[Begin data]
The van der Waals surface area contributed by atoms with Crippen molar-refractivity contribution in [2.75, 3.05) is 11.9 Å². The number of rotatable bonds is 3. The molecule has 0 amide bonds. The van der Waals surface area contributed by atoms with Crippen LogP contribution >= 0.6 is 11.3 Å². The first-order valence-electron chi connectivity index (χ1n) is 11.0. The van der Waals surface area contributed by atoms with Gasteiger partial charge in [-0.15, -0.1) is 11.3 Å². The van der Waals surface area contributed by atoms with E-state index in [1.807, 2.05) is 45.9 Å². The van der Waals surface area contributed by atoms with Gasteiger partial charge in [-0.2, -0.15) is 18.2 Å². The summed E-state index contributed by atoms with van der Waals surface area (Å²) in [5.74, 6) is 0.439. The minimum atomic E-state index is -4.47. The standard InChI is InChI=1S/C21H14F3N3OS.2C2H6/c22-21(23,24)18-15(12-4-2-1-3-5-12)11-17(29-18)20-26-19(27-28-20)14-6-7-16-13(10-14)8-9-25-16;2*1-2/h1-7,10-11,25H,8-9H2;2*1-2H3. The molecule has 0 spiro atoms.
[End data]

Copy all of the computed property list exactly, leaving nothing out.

The van der Waals surface area contributed by atoms with Crippen molar-refractivity contribution in [2.75, 3.05) is 11.9 Å². The number of rotatable bonds is 3. The molecule has 0 amide bonds. The van der Waals surface area contributed by atoms with Crippen LogP contribution >= 0.6 is 11.3 Å². The first-order valence-electron chi connectivity index (χ1n) is 11.0. The van der Waals surface area contributed by atoms with Gasteiger partial charge in [-0.15, -0.1) is 11.3 Å². The van der Waals surface area contributed by atoms with E-state index in [1.807, 2.05) is 45.9 Å². The van der Waals surface area contributed by atoms with Gasteiger partial charge in [-0.2, -0.15) is 18.2 Å². The summed E-state index contributed by atoms with van der Waals surface area (Å²) in [5.74, 6) is 0.439. The minimum atomic E-state index is -4.47. The standard InChI is InChI=1S/C21H14F3N3OS.2C2H6/c22-21(23,24)18-15(12-4-2-1-3-5-12)11-17(29-18)20-26-19(27-28-20)14-6-7-16-13(10-14)8-9-25-16;2*1-2/h1-7,10-11,25H,8-9H2;2*1-2H3. The molecule has 0 spiro atoms.